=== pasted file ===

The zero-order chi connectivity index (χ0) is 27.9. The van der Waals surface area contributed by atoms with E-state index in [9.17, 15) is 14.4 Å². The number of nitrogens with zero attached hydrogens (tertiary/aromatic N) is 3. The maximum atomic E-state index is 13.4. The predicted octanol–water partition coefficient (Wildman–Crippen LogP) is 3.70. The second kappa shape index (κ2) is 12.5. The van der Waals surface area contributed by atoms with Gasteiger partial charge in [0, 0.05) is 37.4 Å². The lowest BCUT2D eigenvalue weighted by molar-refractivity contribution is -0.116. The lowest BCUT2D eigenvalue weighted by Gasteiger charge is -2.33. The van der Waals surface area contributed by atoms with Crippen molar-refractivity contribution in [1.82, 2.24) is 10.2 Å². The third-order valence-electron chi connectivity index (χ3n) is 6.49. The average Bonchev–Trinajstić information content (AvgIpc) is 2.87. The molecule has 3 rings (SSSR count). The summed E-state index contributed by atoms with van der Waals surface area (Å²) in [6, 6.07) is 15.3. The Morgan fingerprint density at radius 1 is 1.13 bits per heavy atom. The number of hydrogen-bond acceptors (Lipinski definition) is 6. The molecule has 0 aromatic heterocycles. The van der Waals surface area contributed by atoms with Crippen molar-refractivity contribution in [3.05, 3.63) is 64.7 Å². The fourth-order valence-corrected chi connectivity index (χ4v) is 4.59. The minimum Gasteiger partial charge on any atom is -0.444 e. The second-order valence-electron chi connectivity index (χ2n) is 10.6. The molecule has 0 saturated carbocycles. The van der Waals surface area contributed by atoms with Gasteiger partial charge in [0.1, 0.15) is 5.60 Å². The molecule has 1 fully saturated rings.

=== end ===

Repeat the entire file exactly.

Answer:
The zero-order chi connectivity index (χ0) is 27.9. The van der Waals surface area contributed by atoms with E-state index in [9.17, 15) is 14.4 Å². The number of nitrogens with zero attached hydrogens (tertiary/aromatic N) is 3. The maximum atomic E-state index is 13.4. The predicted octanol–water partition coefficient (Wildman–Crippen LogP) is 3.70. The second kappa shape index (κ2) is 12.5. The van der Waals surface area contributed by atoms with Gasteiger partial charge in [0, 0.05) is 37.4 Å². The lowest BCUT2D eigenvalue weighted by molar-refractivity contribution is -0.116. The lowest BCUT2D eigenvalue weighted by Gasteiger charge is -2.33. The van der Waals surface area contributed by atoms with Crippen molar-refractivity contribution in [1.82, 2.24) is 10.2 Å². The third-order valence-electron chi connectivity index (χ3n) is 6.49. The average Bonchev–Trinajstić information content (AvgIpc) is 2.87. The molecule has 3 rings (SSSR count). The summed E-state index contributed by atoms with van der Waals surface area (Å²) in [6, 6.07) is 15.3. The Morgan fingerprint density at radius 1 is 1.13 bits per heavy atom. The number of hydrogen-bond acceptors (Lipinski definition) is 6. The molecule has 0 aromatic heterocycles. The van der Waals surface area contributed by atoms with Crippen molar-refractivity contribution in [3.05, 3.63) is 64.7 Å². The fourth-order valence-corrected chi connectivity index (χ4v) is 4.59. The minimum Gasteiger partial charge on any atom is -0.444 e. The second-order valence-electron chi connectivity index (χ2n) is 10.6. The molecule has 0 saturated carbocycles. The van der Waals surface area contributed by atoms with Gasteiger partial charge in [0.1, 0.15) is 5.60 Å². The molecule has 1 fully saturated rings.